Johannesburg - The cash-in-transit vehicles crime is part of a very sophisticated underworld propelled by a corrupt justice system, greed for a posh lifestyle, deceitful traditional healers and thugs who easily kill one another.
Dr Hennie Lochner, a senior lecturer in forensic and criminal investigation science at Unisa in Pretoria, who did extensive research interviewing 21 convicted robbers, believes that police have long lost the fight against the scourge of heists.
Lochner, who is also a former police detective, said robbers were far too advanced in executing these crimes, leaving the police with no alternative but to use informants as the only means to curb it.
“Police need to go back to the drawing board. The robbers are the most dangerous people in the South African criminal underworld. What makes them dangerous is their psyche that tells them that the money in the cash vans belongs to them and they will protect their money in any way necessary,” said Lochner.
On Thursday, a group of more than 10 gunmen carried out a daring and brazen robbery when they pounced on two cash vans in Boksburg, Ekurhuleni.
They took positions on the Atlas and North Rand intersection before bombing both vehicles and shooting at the guards, injuring four of them. The gun exchange, which was caught on camera, lasted about two minutes before they fled with an undisclosed amount of money.
Police cornered and arrested seven of them on the M2 and at George Gogh Hostel.
“That heist was well planned and possibly all of them were involved in robberies before.
“You can see from the manner in which they operated. They were brave and each one of them stuck to the instructions.
“The police can use agents and informers to infiltrate the industry. Are you telling me that the SAPS does not have the capability to infiltrate the gangs? There are approximately 200 robbers that are actively carrying out heists in SA and it still boggles my mind how 200 people can infiltrate 146000 SAPS officers but police can’t do the same,” said Lochner.
“Perhaps the problem lies with the crooked criminal justice system that has opened itself to bribes from gangs,” he said.
“In every heist, there are always people of the criminal justice system involved. These are the police, lawyers, magistrates, prosecutors and the metro police. They use specific lawyers and their modus operandi is to inform lawyers when and where the next robbery will take place.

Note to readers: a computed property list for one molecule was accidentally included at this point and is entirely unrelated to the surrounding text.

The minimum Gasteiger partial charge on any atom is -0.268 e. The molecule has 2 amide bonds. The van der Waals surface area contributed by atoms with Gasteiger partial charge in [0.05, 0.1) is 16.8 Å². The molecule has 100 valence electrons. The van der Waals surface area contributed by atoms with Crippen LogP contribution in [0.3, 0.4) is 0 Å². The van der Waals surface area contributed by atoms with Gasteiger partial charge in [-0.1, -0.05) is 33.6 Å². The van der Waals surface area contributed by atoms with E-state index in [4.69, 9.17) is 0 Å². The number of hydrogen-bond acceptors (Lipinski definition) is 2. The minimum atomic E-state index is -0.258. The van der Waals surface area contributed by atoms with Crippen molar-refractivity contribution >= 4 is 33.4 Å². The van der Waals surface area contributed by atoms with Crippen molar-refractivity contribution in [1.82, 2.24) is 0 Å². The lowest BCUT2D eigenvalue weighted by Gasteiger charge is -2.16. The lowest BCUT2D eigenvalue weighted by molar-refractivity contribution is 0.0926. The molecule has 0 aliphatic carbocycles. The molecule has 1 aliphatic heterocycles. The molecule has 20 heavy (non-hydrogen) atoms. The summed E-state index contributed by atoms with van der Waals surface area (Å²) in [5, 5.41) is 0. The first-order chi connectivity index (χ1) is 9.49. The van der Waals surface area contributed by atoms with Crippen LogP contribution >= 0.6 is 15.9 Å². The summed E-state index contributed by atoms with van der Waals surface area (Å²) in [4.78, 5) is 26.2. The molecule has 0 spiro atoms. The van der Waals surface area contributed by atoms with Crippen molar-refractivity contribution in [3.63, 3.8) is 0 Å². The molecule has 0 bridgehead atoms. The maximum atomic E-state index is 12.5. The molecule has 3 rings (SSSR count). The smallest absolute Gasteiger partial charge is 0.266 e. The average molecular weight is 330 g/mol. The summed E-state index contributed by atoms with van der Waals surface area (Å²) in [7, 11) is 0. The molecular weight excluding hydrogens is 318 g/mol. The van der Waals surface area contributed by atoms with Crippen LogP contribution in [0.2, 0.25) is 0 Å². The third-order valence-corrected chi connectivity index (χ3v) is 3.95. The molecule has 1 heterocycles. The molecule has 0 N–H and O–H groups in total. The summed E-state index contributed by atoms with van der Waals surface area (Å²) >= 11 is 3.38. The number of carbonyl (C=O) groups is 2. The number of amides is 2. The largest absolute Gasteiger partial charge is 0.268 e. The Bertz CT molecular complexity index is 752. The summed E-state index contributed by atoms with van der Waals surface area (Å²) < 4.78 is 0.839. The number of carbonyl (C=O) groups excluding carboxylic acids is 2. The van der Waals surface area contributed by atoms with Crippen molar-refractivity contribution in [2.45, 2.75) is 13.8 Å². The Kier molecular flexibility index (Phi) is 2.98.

“Lawyers are paid in advance and get told to be at a specific area or town where the robbery will happen,” he explained.
“This is to ensure that should there be an arrest, they will have a lawyer immediately available to bail them out in court. Magistrates are paid by the family of the accused to grant bail while prosecutors and police get bribed to destroy the evidence.”
In cases where bribes are rejected, eliminating key witnesses becomes the alternative option. Muthi is a big part of gangs and they normally use a few selected sangomas they trust.
With the heist specialist gangs comprising about 200 individuals, assembling a team for a hit is usually done through word of mouth and individuals are normally hand-picked based on their bravery and other unique skills such as the ability to drive fast cars and precision in using high calibre firearms. The actual planning can take up to five months to a year depending on the risks involved.
“A leader is picked according to the amount of information they have about a planned heist. They know each other and they rotate recruits, hence you will never find the same group executing two different jobs. They do not contact each other after the job. They go their separate ways until someone spots another target and then they regroup with new recruits. They easily kill each other during the execution of the crime if they suspect that one of them is a liability,” Lochner said.
Typical robbers were people who started committing petty crimes and progressed to serious crimes that afforded them a life of luxury. They spent their spoils on women and expensive prostitutes they travelled the world with. Some of the money was splashed on clothes, buying property and second-hand expensive cars to avoid banks. Some send their children to study overseas.
“Today’s robber is an ordinary man that will stand next to you at a shop when you are buying a drink. You will buy a 2l and he will buy 10 of them. The heist crime is reserved for elite criminals,” Lochner said.